|Hazelnut bush showing long, caterpillar-like catkins (boy parts) and red, feathery pistils (the girl parts) on the tips of the buds. I guess you could say these are the original sex pistils.|
It is an act of hope and faith to replant; faith that the future might be better.
Last spring I planted a row of hazelnuts near the southwest corner of my property. Then, starting May 15, it stopped raining. We experienced almost no precipitation again until August 15 when normal rainfall resumed.
The wheat farmers were ecstatic. They experienced yields of 150, even 170 bushels an acre due to the fact that the ground was saturated prior to May 15 and then we had months of warm, relentless sunshine and no storm winds.
For those of us who had planted nursery stock...life was not so excellent. Only one of the sevenish hazelnuts appeared to survive.
I keep a very small nursery going on my property. Michigan has laws against the moving of unregistered nursery stock. I was informed that the fines are up to $500 per "stem". So it pays to buy itty-bitty plants by the hundred and size them up on the parcel where you intend to plant them.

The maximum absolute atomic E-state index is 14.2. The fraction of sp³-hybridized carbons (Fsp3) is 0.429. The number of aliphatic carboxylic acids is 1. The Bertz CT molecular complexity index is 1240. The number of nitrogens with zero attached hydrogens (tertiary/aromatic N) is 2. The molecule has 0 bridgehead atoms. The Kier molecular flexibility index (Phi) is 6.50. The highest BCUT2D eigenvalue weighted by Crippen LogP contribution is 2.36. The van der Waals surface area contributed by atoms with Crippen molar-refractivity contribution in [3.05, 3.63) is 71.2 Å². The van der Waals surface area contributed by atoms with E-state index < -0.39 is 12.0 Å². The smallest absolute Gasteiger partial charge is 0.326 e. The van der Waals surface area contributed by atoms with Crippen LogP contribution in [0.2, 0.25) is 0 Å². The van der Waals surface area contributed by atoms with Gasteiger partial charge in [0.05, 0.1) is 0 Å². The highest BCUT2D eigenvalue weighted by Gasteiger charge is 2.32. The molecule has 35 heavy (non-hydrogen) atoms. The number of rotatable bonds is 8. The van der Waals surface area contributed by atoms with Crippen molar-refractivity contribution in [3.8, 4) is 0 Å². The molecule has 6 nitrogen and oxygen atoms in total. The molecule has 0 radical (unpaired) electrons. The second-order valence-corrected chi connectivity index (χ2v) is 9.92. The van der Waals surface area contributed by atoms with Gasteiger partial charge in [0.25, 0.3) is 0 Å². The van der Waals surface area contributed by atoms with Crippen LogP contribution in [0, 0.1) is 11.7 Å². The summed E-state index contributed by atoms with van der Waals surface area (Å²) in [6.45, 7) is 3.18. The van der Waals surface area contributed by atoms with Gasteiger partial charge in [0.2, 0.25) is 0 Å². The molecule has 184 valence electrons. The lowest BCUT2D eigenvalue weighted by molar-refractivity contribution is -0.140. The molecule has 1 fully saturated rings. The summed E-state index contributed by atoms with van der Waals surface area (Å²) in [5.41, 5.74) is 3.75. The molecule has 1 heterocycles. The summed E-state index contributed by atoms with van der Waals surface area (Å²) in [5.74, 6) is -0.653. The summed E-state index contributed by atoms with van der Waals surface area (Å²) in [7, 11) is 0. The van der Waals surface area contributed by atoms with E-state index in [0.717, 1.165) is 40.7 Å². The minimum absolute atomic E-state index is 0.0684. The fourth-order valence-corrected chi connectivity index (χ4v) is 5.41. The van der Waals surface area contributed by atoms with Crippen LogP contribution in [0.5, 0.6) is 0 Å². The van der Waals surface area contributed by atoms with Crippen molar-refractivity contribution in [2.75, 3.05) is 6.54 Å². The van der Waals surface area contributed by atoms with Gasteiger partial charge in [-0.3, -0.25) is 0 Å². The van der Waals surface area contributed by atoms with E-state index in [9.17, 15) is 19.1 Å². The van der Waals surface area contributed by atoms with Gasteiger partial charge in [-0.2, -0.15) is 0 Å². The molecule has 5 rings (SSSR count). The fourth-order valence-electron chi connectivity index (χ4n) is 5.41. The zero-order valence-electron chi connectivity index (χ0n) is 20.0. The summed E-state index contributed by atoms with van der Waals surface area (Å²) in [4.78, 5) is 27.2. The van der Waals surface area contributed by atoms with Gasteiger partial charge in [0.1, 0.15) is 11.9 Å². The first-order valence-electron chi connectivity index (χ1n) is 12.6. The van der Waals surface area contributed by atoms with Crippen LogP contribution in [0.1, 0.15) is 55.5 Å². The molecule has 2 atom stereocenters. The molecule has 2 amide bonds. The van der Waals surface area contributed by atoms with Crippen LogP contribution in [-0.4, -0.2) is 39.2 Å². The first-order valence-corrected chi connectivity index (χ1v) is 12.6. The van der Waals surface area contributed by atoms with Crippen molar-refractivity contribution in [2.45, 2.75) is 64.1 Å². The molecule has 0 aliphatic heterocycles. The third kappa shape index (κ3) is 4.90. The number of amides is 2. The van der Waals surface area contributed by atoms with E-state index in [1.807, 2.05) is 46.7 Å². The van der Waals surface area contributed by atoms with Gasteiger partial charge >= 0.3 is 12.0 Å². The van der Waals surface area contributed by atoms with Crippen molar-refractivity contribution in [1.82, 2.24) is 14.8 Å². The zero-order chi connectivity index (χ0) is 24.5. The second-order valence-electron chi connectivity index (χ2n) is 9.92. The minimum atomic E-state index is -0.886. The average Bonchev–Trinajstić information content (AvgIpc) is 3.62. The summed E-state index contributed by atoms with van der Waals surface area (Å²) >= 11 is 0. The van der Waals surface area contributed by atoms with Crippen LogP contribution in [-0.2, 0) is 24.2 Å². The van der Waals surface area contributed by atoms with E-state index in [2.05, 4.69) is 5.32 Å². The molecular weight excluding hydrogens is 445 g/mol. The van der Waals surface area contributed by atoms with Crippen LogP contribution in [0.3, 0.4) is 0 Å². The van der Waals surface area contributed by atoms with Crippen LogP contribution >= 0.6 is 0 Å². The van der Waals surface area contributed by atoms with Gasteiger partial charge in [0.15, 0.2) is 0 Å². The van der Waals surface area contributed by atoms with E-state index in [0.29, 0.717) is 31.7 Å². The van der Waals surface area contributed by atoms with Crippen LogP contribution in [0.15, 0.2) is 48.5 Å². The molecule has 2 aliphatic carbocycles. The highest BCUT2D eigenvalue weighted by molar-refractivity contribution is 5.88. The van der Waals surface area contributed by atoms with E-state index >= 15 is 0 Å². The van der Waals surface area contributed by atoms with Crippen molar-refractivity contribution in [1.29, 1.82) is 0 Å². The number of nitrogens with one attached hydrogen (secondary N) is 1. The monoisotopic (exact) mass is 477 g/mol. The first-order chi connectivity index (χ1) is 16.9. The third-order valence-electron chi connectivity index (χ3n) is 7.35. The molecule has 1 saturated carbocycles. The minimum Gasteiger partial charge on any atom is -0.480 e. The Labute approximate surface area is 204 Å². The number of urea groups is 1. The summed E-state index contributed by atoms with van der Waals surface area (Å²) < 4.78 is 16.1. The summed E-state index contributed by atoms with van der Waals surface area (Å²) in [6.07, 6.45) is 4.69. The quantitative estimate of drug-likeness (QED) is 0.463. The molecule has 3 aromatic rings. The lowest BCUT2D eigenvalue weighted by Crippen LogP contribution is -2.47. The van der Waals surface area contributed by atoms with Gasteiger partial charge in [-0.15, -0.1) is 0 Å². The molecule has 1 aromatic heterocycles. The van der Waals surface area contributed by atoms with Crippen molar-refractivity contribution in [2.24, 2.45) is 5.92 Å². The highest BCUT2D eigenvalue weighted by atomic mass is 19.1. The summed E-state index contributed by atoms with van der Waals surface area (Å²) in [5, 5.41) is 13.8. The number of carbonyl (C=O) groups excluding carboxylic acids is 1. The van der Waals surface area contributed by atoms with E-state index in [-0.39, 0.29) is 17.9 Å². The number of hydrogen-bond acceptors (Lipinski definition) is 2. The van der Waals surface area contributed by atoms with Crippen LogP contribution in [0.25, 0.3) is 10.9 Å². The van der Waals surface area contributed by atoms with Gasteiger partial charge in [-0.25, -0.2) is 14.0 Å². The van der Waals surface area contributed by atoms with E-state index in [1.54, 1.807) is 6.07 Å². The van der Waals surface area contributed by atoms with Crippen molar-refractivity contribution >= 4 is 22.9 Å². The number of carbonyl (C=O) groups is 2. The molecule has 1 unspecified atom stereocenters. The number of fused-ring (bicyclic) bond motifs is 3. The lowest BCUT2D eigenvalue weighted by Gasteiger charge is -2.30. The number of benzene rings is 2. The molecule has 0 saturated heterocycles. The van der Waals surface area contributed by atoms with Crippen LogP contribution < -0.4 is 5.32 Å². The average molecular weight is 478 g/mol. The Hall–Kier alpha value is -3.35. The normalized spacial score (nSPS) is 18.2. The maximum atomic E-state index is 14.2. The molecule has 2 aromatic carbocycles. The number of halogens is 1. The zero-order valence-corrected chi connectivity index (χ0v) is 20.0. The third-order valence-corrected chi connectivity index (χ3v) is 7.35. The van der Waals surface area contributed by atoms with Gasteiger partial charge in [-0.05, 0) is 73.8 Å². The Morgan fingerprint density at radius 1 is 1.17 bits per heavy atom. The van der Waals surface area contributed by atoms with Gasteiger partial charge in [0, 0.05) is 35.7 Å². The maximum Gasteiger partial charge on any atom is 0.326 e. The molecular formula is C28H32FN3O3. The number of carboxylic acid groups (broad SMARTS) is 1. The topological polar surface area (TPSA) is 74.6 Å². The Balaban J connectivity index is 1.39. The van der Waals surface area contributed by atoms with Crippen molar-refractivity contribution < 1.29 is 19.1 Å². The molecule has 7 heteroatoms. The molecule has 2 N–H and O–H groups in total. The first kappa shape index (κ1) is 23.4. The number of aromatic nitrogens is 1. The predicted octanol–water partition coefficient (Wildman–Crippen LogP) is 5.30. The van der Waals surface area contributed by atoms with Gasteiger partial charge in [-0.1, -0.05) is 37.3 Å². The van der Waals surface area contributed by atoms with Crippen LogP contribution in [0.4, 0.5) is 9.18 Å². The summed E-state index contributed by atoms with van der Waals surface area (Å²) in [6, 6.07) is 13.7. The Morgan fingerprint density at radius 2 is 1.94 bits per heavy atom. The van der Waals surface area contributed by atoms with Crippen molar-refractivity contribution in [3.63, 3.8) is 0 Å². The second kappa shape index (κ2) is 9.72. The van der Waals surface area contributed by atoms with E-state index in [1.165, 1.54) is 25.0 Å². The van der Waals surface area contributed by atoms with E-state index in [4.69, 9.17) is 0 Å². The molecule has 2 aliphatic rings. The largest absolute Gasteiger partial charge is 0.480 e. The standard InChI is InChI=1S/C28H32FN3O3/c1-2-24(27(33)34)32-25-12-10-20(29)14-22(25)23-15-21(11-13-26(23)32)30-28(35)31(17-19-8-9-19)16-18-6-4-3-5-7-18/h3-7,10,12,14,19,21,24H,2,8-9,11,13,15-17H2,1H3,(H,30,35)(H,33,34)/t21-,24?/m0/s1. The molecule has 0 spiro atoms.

Badgersett Hybrid Hazelnuts.
|This is what a bucket of hazelnut seedlings looks like. It is impossible to predict the quality of the nuts they will produce because they are seedlings.|
|A hole for planting.|
|That busted off stick in the center of the frame is one of the old, dead hazelnut bushes.|
I could blather on about the possibility of pathogens building up in the old hole or a bunch of other tripe. But those are not the real reasons.
|This is a close-up of the base of the busted off stick shown in the prior photo.|
The base of the busted off stick has a bud pushing. And since the old plant is a named cultivar, it is much more likely to bear good nuts than the seedling.
|The hazelnuts are marked with surveyor's tape.|